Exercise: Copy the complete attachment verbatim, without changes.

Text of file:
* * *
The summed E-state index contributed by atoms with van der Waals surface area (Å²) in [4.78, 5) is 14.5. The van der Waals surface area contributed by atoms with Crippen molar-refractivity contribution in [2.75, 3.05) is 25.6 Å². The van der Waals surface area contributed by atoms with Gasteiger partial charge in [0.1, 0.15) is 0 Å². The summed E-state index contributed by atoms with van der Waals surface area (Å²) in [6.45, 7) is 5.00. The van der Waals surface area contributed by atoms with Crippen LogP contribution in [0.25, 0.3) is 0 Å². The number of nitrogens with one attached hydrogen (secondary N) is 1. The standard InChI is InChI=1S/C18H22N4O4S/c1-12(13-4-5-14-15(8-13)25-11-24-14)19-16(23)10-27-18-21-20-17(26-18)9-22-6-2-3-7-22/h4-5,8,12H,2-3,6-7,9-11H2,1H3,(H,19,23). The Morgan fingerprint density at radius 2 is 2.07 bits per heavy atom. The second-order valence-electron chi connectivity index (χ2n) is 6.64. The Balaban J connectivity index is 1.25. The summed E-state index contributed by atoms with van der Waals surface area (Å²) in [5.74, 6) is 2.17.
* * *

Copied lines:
The summed E-state index contributed by atoms with van der Waals surface area (Å²) in [4.78, 5) is 14.5. The van der Waals surface area contributed by atoms with Crippen molar-refractivity contribution in [2.75, 3.05) is 25.6 Å². The van der Waals surface area contributed by atoms with Gasteiger partial charge in [0.1, 0.15) is 0 Å². The summed E-state index contributed by atoms with van der Waals surface area (Å²) in [6.45, 7) is 5.00. The van der Waals surface area contributed by atoms with Crippen LogP contribution in [0.25, 0.3) is 0 Å². The number of nitrogens with one attached hydrogen (secondary N) is 1. The standard InChI is InChI=1S/C18H22N4O4S/c1-12(13-4-5-14-15(8-13)25-11-24-14)19-16(23)10-27-18-21-20-17(26-18)9-22-6-2-3-7-22/h4-5,8,12H,2-3,6-7,9-11H2,1H3,(H,19,23). The Morgan fingerprint density at radius 2 is 2.07 bits per heavy atom. The second-order valence-electron chi connectivity index (χ2n) is 6.64. The Balaban J connectivity index is 1.25. The summed E-state index contributed by atoms with van der Waals surface area (Å²) in [5.74, 6) is 2.17.